Rand Paul: I passed my ophthalmology certification, but took a stand against the way the board operates
Rand Paul has responded to a story in the Courier-Journal on the candidate's history with the American Board of Ophthalmology. The paper reported that Paul was no longer certified by the ABO -- the Paul campaign explains that this was a principled stand, and that he could be certified at any time.
"Is it fair that the ophthalmologist down the street can claim board certification, without renewing it, but that a younger ophthalmologist, who passed the same boards, is disallowed?" asks Paul, explaining why he let his certification lapse. "This is the kind of hypocritical power play that I despise and have always fought against. It reminds me of congress passing health care legislation but exempting themselves from their own laws."
Paul is continuing his practice as he campaigns -- he's responding now, in part, because the story and opposition research threatened to affect his work. Whole statement below the fold.
I took the American Board of Ophthalmology (the largest governing body in ophthalmology) boards in 1995, passed them on my first attempt (as well as three times during residency), and was therefore board-certified under this organization for a decade.
In 1997, I, along with 200 other young ophthalmologists formed the National Board of Ophthalmology to protest the American Board of Ophthalmology's decision to grandfather in the older ophthalmologists and not require them to recertify.
I thought this was hypocritical and unjust for the older ophthalmologists to exempt themselves from the recertification exam.
In forming NBO, the younger ophthalmologists agreed to require recertification for all ophthalmologists.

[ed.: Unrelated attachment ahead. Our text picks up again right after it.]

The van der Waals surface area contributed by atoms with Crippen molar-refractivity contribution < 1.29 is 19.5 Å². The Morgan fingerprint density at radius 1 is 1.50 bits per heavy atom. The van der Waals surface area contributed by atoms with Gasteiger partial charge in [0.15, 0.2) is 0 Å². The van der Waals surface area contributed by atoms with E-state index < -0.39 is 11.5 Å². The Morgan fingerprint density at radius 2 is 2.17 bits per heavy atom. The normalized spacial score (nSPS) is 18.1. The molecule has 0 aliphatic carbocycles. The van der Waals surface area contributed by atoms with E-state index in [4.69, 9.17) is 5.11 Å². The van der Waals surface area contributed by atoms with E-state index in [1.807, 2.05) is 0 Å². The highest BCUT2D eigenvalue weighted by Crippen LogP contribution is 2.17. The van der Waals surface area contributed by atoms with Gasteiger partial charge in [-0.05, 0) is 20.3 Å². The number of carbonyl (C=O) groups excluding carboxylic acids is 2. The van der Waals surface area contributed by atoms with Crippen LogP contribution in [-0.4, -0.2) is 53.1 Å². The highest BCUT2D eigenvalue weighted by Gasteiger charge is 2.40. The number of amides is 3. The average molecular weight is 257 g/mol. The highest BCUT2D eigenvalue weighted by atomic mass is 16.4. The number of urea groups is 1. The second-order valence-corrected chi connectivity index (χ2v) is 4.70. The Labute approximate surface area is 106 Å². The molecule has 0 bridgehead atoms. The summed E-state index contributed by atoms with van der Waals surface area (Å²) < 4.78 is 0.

In my protest to the American Board, I asked, “If the ABO thinks that qualify of care would be improved by board testing every decade, shouldn’t this apply to all doctors, not just those of a certain age? In fact, many of us argue that the older ophthalmologists need recertification even more since they are more distant from their training.
Is it fair that the ophthalmologist down the street can claim board certification, without renewing it, but that a younger ophthalmologist, who passed the same boards, is disallowed?
This is the kind of hypocritical power play that I despise and have always fought against. It reminds me of congress passing health care legislation but exempting themselves from their own laws. I protested to the ABO, as did many other younger doctors. This is when I came up with the idea of creating a competitor to the ABO, and formed a new organization, the National Board of Ophthalmology. Keep in mind that neither of these groups have anything to do with medical licensure, which is handled by the state boards.
ABO claims it is illegal to call for recertification of all ophthalmologists. This is untrue. ABO is a private group and create any rules they wish. (even discriminatory policies based on age) Having all its members recertify is not illegal just impractical because the older ophthalmologists will vote against it.
ABO argues that the older ophthalmologists were given "lifetime certification." This is also untrue. The certificates of the older ophthalmologist do not refer or explicity grant "lifetime" certification.
ABO argues that they are the legitamate organization because they are recognized by the American Board of Medical Specialties (ABMS). They fail to explain that ABO helped found ABMS and gets to vote on who is approved by ABMS. One can imagine why ABMS and ABO would not want to approve a competitor.
June 14, 2010; 1:00 PM ET
Categories: 2010 Election
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